Page last updated at 09:20 GMT, Wednesday, 9 July 2008 10:20 UK

Baby surviving off life support

Theo Davis
Theo only has half a heart and has had five operations

A baby given weeks to live unless a heart donor is found has amazed doctors by coming off his life support machine.

Theo Davis, from Keswick, Cumbria, has hypoplastic left heart syndrome, which means he was born with half a heart.

He has had five operations at Freeman Hospital in Newcastle and been given two weeks to live without a new organ.

But now he is breathing on his own giving him more time. Parents Rebecca Giles and Ryan Davis said they were delighted with their son's progress.

Child's life

Mr Davis said: "He has done brilliantly - I don't think anyone expected it - he has amazed the surgeons again. We are delighted."

Dr Richard Kirk, a consultant paediatric cardiologist, urged people to consider becoming donors.

He said: "No-one can ever know if they are going to be in a situation where their child's life is threatened.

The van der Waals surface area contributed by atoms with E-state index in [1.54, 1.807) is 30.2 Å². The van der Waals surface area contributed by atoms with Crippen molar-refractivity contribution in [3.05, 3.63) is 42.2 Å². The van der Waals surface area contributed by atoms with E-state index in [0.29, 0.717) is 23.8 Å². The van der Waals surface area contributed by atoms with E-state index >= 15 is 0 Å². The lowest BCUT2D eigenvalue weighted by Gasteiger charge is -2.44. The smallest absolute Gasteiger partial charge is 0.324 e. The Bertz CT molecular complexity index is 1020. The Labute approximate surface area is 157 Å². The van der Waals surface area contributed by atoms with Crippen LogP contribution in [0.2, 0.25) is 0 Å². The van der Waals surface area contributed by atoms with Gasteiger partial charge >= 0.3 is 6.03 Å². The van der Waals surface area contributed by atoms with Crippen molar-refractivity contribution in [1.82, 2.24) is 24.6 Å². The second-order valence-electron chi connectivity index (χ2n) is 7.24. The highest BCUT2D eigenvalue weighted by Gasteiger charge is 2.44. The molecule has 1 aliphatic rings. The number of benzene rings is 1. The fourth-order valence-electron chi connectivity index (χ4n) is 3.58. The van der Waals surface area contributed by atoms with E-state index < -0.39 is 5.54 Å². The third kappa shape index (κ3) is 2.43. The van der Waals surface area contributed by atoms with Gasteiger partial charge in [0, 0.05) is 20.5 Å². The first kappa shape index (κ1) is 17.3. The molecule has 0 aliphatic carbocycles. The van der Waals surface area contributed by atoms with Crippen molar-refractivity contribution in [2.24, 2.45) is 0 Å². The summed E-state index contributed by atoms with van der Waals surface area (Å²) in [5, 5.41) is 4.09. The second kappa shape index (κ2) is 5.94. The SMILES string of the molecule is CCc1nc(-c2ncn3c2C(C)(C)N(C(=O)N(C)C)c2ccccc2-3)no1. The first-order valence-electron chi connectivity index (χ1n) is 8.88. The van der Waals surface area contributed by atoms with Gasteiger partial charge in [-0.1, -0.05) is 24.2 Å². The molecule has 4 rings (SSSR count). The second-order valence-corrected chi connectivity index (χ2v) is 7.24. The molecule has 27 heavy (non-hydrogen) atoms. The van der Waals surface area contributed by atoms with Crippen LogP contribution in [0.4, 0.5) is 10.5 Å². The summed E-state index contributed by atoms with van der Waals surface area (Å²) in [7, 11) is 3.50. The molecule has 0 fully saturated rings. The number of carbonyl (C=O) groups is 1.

"They could even be asked to consider letting their child be a donor. We would urge people to think about that and those kind of issues well ahead of time. This would be very helpful."

Mr Davis added: "Theo has had to fight all his life - he was born with only half a heart so one side has had to fight for the other side and he has surprised all the doctors."


SEE ALSO
Doctor backs heart donor appeal
01 Jul 08 |  Cumbria
Transplant family in donor appeal
07 Nov 07 |  Manchester
Transplant girl's plea for donors
27 Feb 07 |  North Yorkshire

RELATED INTERNET LINKS
The BBC is not responsible for the content of external internet sites


FEATURES, VIEWS, ANALYSIS
Has China's housing bubble burst?
How the world's oldest clove tree defied an empire
Why Royal Ballet principal Sergei Polunin quit

BBC iD

Sign in

BBC navigation

Copyright © 2019 BBC. The BBC is not responsible for the content of external sites. Read more.

This page is best viewed in an up-to-date web browser with style sheets (CSS) enabled. While you will be able to view the content of this page in your current browser, you will not be able to get the full visual experience. Please consider upgrading your browser software or enabling style sheets (CSS) if you are able to do so.

Americas Africa Europe Middle East South Asia Asia Pacific